We have had many comments about various articles and one particular enquiry raised so many points about moving up to a ‘larger tank’ that we thought it would be a good idea to try to combine our answer to include the advice in those articles.
The main question centered on getting a larger tank. We were asked about a 120 gallon tank and whether to stock it with Discus, Tigers or Oscars etc. The enquiry went on to ask about using external filters, probably EHEIM Pro or similar. They also pointed out that the water they have is on the hard side with the pH about 8 and they did not want to be bothered using RO water and CO2. They wanted a low maintenance tank and were happy to have fewer fish to make it easier to look after.
So, what would we suggest if they were to stock the tank with a range of fish such as Discus, Corydoras, Tetras and Tiger fish or maybe larger species like Oscars?
We have linked to the relevant page for more information. Where you see an underlined word or phrase. For example, 120 Gallons highlighted color links you to the following page ‘120 Gallon Aquarium – is it right for you?’ if you click on the link.
The 120 Gallon Tank – the ‘larger tank’
120 Gallons is a lovely size tank for anyone wanting to move up from smaller beginner tanks. The top of the EHEIM Ecco Pro range, the ‘300’ quotes aquarium volumes between 160-300 litres which is only 42-80 gallons, so this would not work.
If you are stuck on using an EHEIM filter, I would consider the EHEIM classic 1500XL, this is suitable for aquariums from 80 to 396 gallons – so easily covers the needs of a 120 gallon tank. Even the EHEIM Classic 600 goes up to around 160 gallons. These are good value for money, they are very quiet running and have low energy consumption. Usually they are robust and should perform well for years. Generally they are good quality filter, so in response to the query, we are happy to run with this filter.
The Planting & Substrate
If you are going for the smaller fish selection, such as Discus, Corydoras sterbai and maybe some bleeding heart Tetras, you could plant the tank with Vallisneria Americana ‘gigantea’, which are easy to grow and get large, so will suit the tank’s dimensions, and although they are heavy feeders, they don’t need CO2. You might even include a few Tiger plecos for algae management.
Decorate the tank with quartz sand over a nutritious substrate (there are many good substrates to choose, click here for the best sellers), perhaps a piece of bogwood and some Catappa leaves, the fish would be very happy in this lot, and the plants would help control the nitrate – the main reason for changing water.
The Water Chemistry
The bogwood and the leaves will acidify the water slightly. To maintain the right water chemistry be careful when you do a water change. Any new tap water as stated in the query being approx. pH of 8 will cause the pH will shoot back up. Some first layer substrate fertilizers also contain peat, again aiding the lowering of pH in the water. For more information on Water Chemistry see our latest article ‘water hardness matters – chemistry made easy’.
The Tiger Fish tank mates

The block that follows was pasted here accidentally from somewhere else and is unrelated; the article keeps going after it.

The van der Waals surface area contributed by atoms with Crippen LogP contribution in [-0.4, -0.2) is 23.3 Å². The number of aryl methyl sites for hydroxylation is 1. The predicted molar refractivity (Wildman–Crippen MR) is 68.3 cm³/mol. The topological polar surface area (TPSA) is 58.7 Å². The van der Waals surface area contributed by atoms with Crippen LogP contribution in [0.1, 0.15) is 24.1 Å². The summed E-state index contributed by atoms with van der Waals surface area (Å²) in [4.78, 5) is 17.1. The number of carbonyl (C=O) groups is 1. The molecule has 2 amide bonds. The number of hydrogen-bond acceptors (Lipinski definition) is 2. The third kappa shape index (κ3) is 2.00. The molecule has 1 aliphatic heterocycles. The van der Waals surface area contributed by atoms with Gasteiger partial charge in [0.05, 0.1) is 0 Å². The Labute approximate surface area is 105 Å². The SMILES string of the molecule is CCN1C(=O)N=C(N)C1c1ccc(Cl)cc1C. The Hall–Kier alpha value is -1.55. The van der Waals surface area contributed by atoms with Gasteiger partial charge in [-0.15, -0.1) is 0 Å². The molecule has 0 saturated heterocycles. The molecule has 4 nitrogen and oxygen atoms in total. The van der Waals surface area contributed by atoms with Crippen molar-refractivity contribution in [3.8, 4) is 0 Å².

The Tiger plecos will require high oxygen levels and of course there is a risk of them eating the plants, but the tank is reasonably large and if you keep them well fed with fresh greens and prepared dry algae-based diets, they should be fine. Whiptail catfish might be a better alternative.
The Oscar Option
The Oscar (cichlid) option would be a great choice for this size of tank – not too many though as they do grow to about 12 inches and quickly. Note that they will grow one inch a month until fully grown – they won’t like a cramped tank. The ideal water conditions are in the range of 74-81°F, 6-8 pH, and 5-20 KH. Oscars have a variety of common names, including the tiger oscar, velvet cichlid, and marble cichlid.
For Oscars décor, go for large pieces of bogwood and sand. The problem here is with the plants – the cichlids might eat or destroy them. Live plants are unlikely to be eaten, but they’re still not safe. Just like the decorations, plants may be uprooted while they dig through the substrate. This species will dig around objects when looking for food which can dislodge them. They will uproot plants and decorations during this search, everything in your aquarium should be fixed down. Anubias spp, attached to the bogwood décor may be okay, but don’t be afraid to omit plants altogether and instead control nitrate with nitrate absorbing resin media in the filters.
Oscars love caves give them somewhere to hide within their own territory!
I would change the tank mates though, matching them up with other large, ‘peaceful’ South American cichlids like Severums, Uara and Hoplarchus. Oscars are territorial, so adding them to your tank can be risky. They aren’t afraid to attack other fish and will do so if a fish encroaches on their territory.
The Decision on Fish Selection
It’s not easy to call this one – it’s a tough choice. The Discus tank would produce less waste, so less mechanical media cleaning and changing, but Discus are far from mess-free, there will be some cleaning required. The Oscars are possibly more worthy of the larger tank because they grow over 12 inches. Considering also that Discus get spooked in large tanks too, although planting should help to settle them.
The final choice must be by the tank owner, as the aquarist is the one to get the most enjoyment the selection has to suit you!